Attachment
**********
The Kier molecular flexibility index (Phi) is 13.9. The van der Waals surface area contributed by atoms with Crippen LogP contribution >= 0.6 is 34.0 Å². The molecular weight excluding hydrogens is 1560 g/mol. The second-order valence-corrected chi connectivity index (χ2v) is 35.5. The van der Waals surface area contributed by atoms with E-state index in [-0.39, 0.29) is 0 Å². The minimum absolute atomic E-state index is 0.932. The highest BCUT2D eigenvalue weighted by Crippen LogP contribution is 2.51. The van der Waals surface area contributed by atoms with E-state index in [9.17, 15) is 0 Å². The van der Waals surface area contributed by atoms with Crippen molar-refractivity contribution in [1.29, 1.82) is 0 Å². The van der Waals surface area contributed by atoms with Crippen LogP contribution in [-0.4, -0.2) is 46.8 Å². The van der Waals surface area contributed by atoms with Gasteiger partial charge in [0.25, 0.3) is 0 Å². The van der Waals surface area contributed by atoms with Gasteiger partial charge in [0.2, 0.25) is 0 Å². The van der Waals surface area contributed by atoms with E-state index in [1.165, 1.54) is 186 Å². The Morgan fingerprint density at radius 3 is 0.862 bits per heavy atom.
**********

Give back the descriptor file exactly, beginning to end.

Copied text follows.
The Kier molecular flexibility index (Phi) is 13.9. The van der Waals surface area contributed by atoms with Crippen LogP contribution >= 0.6 is 34.0 Å². The molecular weight excluding hydrogens is 1560 g/mol. The second-order valence-corrected chi connectivity index (χ2v) is 35.5. The van der Waals surface area contributed by atoms with E-state index in [-0.39, 0.29) is 0 Å². The minimum absolute atomic E-state index is 0.932. The highest BCUT2D eigenvalue weighted by Crippen LogP contribution is 2.51. The van der Waals surface area contributed by atoms with E-state index in [9.17, 15) is 0 Å². The van der Waals surface area contributed by atoms with Crippen molar-refractivity contribution in [1.29, 1.82) is 0 Å². The van der Waals surface area contributed by atoms with Crippen LogP contribution in [-0.4, -0.2) is 46.8 Å². The van der Waals surface area contributed by atoms with Gasteiger partial charge in [0.25, 0.3) is 0 Å². The van der Waals surface area contributed by atoms with Gasteiger partial charge in [0.2, 0.25) is 0 Å². The van der Waals surface area contributed by atoms with E-state index in [1.165, 1.54) is 186 Å². The Morgan fingerprint density at radius 3 is 0.862 bits per heavy atom.